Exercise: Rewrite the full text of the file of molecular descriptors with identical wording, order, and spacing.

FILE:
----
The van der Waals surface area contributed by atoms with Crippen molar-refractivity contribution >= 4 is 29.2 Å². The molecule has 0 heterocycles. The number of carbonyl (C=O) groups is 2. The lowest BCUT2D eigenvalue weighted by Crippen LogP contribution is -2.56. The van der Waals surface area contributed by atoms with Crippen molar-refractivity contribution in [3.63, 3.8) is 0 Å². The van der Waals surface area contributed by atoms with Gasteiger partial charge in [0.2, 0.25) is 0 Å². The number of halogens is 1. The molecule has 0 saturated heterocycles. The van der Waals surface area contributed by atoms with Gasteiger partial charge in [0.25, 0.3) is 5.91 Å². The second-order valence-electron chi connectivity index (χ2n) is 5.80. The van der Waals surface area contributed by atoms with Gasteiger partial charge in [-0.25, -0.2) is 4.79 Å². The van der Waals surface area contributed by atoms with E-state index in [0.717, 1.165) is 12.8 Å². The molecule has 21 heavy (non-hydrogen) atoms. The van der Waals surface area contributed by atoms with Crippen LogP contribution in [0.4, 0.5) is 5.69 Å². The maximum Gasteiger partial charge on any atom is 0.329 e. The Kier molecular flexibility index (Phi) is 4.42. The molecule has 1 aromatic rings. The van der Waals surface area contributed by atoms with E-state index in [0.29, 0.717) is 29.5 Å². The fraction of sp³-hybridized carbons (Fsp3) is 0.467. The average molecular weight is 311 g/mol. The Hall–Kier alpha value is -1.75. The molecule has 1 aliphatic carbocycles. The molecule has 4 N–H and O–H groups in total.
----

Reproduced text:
The van der Waals surface area contributed by atoms with Crippen molar-refractivity contribution >= 4 is 29.2 Å². The molecule has 0 heterocycles. The number of carbonyl (C=O) groups is 2. The lowest BCUT2D eigenvalue weighted by Crippen LogP contribution is -2.56. The van der Waals surface area contributed by atoms with Crippen molar-refractivity contribution in [3.63, 3.8) is 0 Å². The van der Waals surface area contributed by atoms with Gasteiger partial charge in [0.2, 0.25) is 0 Å². The number of halogens is 1. The molecule has 0 saturated heterocycles. The van der Waals surface area contributed by atoms with Gasteiger partial charge in [0.25, 0.3) is 5.91 Å². The second-order valence-electron chi connectivity index (χ2n) is 5.80. The van der Waals surface area contributed by atoms with Gasteiger partial charge in [-0.25, -0.2) is 4.79 Å². The van der Waals surface area contributed by atoms with E-state index in [0.717, 1.165) is 12.8 Å². The molecule has 21 heavy (non-hydrogen) atoms. The van der Waals surface area contributed by atoms with Crippen LogP contribution in [0.4, 0.5) is 5.69 Å². The maximum Gasteiger partial charge on any atom is 0.329 e. The Kier molecular flexibility index (Phi) is 4.42. The molecule has 1 aromatic rings. The van der Waals surface area contributed by atoms with E-state index in [0.29, 0.717) is 29.5 Å². The fraction of sp³-hybridized carbons (Fsp3) is 0.467. The average molecular weight is 311 g/mol. The Hall–Kier alpha value is -1.75. The molecule has 1 aliphatic carbocycles. The molecule has 4 N–H and O–H groups in total.